When the global community enacted the Sustainable Development Goals in 2015, world leaders also called for a data revolution. As it pertains to Goal 1, no poverty, this revolution depends on two basic questions: How many people are currently living in extreme poverty (defined as below $1.90 per person per day)? Is the world on track to end extreme poverty by 2030?
We launched the World Poverty Clock in May 2017 to answer these two questions. The aim was to create a tool to track Goal 1 in real time, using statistical modeling to go from measured, historical data points to estimates for today and forecasts into the future.
Figure 1: The World Poverty Clock (November 7, 2017)
(Access the live version here)
This seemingly simple tool does many things: It estimates the number of people living in poverty; calculates the speed of progress (or the lack thereof); and projects each country’s position until 2030. This “big data” undertaking uses several different datasets to get “best guess” estimates.
The clock is also designed to nurture a fundamental shift in how we conduct social and economic analysis:
- We want people to look forward when discussing poverty reduction and avoid becoming trapped into discussing past results.
- We want people to think about development dynamically. This is why we developed the concept of a poverty escape rate, which measures changes in poverty every second, hour, or day.
- Comparing targets for 2030 with actual current experience allows us to categorize countries based on the likelihood of achieving Goal 1 into three categories: on track, off track, or wrong track.
With the latest updates of the International Monetary Fund’s World Economic Outlook and an additional 100 surveys from developing countries, the World Poverty Clock can now make new projections for 2017 and beyond.
The good news is that global poverty reduction will remain strong in 2017. The world is expected to reduce extreme poverty by 38 million people, slightly faster than in 2016 when an estimated 34 million escaped poverty. The bad news is that this is not fast enough to end poverty by 2030. To end poverty, 1.5 people need to escape poverty each second (or 90 per minute). The average rate of poverty reduction in 2017 is 1.2 people per second. This means that at this point the global reduction in poverty is falling short by 9.5 million people compared with the speed needed to get to zero poverty by 2030.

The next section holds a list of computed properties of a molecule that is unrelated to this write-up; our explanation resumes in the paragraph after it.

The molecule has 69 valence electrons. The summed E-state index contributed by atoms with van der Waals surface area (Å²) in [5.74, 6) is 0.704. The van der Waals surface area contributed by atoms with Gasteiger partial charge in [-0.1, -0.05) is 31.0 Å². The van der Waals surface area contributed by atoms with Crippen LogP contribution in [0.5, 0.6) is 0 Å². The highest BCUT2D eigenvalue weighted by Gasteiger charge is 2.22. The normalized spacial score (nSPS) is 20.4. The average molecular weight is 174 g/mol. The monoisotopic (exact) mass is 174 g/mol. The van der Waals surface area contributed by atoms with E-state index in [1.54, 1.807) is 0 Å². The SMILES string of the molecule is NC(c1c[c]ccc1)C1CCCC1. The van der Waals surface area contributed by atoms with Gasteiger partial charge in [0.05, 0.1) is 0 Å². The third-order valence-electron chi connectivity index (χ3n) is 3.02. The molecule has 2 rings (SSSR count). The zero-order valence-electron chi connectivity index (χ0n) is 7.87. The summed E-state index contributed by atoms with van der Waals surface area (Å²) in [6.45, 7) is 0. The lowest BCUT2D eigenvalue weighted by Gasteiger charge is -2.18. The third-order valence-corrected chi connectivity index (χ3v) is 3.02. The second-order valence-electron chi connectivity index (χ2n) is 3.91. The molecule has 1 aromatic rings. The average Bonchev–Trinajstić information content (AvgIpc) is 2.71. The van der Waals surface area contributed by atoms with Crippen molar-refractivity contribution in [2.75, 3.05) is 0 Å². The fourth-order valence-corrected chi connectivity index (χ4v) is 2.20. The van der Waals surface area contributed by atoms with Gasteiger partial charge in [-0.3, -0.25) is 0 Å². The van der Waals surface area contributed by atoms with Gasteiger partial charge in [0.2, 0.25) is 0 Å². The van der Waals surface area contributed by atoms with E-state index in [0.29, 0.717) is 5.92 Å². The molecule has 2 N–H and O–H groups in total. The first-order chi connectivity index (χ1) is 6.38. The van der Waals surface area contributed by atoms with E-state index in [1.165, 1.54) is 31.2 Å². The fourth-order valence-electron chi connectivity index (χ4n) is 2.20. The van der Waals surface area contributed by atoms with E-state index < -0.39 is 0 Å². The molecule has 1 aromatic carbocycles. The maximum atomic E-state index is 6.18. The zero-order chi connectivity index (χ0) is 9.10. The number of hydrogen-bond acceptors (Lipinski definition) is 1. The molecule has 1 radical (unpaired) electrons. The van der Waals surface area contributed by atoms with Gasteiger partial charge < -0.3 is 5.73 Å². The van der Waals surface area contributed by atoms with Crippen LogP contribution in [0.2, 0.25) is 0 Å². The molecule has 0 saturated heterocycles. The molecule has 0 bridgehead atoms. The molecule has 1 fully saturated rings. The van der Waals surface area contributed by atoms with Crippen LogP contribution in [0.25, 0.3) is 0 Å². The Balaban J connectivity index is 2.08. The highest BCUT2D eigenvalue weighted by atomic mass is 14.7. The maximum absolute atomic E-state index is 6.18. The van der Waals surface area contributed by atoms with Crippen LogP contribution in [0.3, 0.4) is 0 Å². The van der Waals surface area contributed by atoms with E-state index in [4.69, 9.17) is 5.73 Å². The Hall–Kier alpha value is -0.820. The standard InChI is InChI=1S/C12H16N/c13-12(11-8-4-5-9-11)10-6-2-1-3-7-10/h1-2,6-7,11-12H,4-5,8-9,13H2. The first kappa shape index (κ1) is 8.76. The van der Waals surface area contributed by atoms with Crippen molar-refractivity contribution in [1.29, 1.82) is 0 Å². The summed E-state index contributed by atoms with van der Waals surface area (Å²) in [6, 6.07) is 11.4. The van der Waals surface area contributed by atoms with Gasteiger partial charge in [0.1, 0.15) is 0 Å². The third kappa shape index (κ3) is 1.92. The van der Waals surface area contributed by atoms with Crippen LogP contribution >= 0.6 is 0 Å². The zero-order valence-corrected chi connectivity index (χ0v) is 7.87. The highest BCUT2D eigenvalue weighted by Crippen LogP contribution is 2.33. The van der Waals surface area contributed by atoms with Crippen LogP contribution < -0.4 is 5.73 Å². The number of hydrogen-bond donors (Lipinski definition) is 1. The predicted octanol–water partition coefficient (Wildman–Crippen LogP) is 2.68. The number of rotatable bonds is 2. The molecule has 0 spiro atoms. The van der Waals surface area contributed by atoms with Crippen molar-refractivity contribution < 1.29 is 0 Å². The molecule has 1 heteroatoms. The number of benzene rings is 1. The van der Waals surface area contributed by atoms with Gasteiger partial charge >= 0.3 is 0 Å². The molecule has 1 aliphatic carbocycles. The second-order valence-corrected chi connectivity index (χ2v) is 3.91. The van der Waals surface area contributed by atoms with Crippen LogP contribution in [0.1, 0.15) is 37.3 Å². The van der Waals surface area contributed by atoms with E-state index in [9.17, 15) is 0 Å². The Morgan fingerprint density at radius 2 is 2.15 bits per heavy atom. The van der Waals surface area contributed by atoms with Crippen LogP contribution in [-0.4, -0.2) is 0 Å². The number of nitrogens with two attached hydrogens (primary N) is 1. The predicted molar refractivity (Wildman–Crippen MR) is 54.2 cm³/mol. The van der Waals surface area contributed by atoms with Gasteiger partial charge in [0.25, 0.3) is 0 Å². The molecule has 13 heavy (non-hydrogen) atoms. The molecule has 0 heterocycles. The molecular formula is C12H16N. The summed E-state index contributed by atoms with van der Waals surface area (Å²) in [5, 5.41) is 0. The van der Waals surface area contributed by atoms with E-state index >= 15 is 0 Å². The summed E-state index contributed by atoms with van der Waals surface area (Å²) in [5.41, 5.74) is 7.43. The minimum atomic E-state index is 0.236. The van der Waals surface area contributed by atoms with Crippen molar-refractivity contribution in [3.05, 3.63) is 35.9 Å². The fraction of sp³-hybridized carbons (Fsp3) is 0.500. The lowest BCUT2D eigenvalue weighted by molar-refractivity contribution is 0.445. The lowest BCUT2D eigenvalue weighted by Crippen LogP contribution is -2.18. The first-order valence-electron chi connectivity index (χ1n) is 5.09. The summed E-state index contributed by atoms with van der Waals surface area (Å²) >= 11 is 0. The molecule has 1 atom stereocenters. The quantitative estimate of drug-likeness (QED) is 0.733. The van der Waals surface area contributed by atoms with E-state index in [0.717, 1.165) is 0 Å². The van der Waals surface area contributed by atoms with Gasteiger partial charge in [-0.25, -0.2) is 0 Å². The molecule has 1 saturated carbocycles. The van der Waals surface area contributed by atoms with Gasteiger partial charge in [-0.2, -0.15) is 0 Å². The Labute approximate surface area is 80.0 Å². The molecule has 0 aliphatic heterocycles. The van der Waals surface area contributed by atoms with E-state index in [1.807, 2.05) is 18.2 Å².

In countries where poverty is falling, about 47 million people will escape poverty in 2017, but poverty is actually rising in 30 countries. In these countries, an estimated 9 million will fall into poverty in 2017. These “wrong track” countries, therefore, account for the shortfall in the global target.
Asia is reducing poverty at a considerable speed. Asia’s poverty escape rate in 2017 is 77 people per minute, while the rest of the world is adding poor people. The greatest regional challenge is in Africa, which would need to reduce poverty by 57 people per minute (almost as fast as Asia is doing now) to reach its goal. Unfortunately, Africa is moving in the wrong direction, adding 2.4 million more poor people during 2017, or 4.6 people per minute (see figure). More Africans are living in poverty mainly because two of the most populous African countries—Nigeria and the Democratic Republic of Congo—are falling behind, adding 9.3 poor people every minute (Nigeria -5.7; DRC -3.6). The rest of Africa is reducing poverty slightly above 4.7 people per minute, which still produces a negative balance for the whole continent.
Figure 2: Global poverty is not declining fast enough
Based on current projections, the world will not end poverty by 2030. Poverty will likely be lower by about 200 million people, but 438 million people, or 5 percent of the world’s population, will still live in extreme poverty. This is because there is a high likelihood that the pace of poverty reduction will slow down markedly in the coming years. In 2022, our model predicts that only 16 million people will escape poverty, less than half the current rate.
The slowing down of poverty reduction is mainly due to Asia, which will be getting close to ending extreme poverty, while many parts of Africa are not making sufficient progress. Poverty rates in Africa will go down from 34 percent in 2017 to 23 percent in 2030; however, due to population growth, poverty will only decline slightly in absolute numbers. If there are no dramatic short-term changes in Nigeria and the Democratic Republic of Congo, Africa will continue to see increases in the absolute number of poor people for the next five years.
That all being said, it is important to remember that these are forecasts. Actual outcomes may be different, either because the underlying data are adjusted, or because actual incomes rise less or more. However, if we use the latest available datasets and apply the best forecasting methods, we can predict that under a base-case scenario the speed of global poverty reduction will slow down markedly three years from now.
Note: We thank Martin Hofer for research assistance. For any questions on the underlying data models, please direct your requests to firstname.lastname@example.org